In a show of Democratic solidarity, four congressional leaders announced their support yesterday for their party's nominees for mayor, City Council president and comptroller -- a political trio they dubbed "Team Baltimore."
"Baltimore is the home of many great teams," said Sen. Barbara A. Mikulski, standing with mayoral nominee Martin O'Malley, council president nominee Sheila Dixon and Comptroller Joan M. Pratt. "We have the Orioles. We have the Ravens. And here we have Team Baltimore."
Business park plan
Mikulski joined Sen. Paul S. Sarbanes and U.S. Reps. Elijah E. Cummings and Benjamin L. Cardin in an endorsement ceremony at the former Exxon petroleum distribution facility at the northeast corner of South Conkling and Boston streets in Canton -- a site also known as the "tank farm."
The old distribution facility is a proposed site for the Chesapeake Business Center, which would be the first industrial park built in Baltimore in 20 years.
If the project is successful, the 1.5 million-square-foot industrial park is expected to generate 1,400 jobs over 10 years and produce $1.2 million a year in property taxes.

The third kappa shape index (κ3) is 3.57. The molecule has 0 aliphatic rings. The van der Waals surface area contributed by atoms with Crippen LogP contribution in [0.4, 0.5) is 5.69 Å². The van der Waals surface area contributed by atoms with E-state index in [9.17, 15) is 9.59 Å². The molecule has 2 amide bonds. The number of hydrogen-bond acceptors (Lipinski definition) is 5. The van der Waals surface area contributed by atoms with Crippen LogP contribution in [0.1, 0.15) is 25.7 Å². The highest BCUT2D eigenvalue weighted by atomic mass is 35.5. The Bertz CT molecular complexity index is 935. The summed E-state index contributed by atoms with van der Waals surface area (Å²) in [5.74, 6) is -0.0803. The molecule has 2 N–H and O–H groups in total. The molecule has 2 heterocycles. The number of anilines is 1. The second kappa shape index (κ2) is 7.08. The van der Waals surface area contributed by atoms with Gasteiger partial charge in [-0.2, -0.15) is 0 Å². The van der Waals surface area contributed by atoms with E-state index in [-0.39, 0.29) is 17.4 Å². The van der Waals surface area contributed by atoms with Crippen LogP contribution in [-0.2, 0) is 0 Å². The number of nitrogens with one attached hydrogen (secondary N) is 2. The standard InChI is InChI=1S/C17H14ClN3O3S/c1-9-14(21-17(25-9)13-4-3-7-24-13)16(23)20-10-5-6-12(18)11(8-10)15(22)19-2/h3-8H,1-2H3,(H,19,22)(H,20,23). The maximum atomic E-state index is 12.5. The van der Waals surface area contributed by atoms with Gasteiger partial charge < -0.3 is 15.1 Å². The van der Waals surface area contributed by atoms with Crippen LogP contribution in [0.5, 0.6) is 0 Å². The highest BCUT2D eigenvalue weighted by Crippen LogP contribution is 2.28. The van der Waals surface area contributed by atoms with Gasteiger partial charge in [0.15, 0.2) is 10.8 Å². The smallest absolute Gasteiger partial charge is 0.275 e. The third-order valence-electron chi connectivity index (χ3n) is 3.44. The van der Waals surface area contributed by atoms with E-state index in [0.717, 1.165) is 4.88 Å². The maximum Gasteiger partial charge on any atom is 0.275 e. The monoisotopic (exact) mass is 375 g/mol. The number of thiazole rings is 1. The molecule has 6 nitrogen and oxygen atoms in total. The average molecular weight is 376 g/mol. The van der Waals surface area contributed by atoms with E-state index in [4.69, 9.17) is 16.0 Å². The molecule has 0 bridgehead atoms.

The four congressional officials held the endorsement ceremony at the site as a way to show their united effort to attract federal dollars for the proposed industrial park and their commitment to working with their party's nominees if they win the Nov. 2 general election.
"We're going to use the resources of the federal government to recycle old, dirty brownfield land," Mikulski said.
Added Sarbanes: "We think there's going to be a great opportunity to take the city forward."
Vying for votes
Republican challengers continue to battle for voters in both the mayoral and council president races.
Dixon's challenger in the council president's race, Antonio Campbell, held a news conference yesterday outside City Hall in which he said he supported a zero-tolerance policy to combat crime.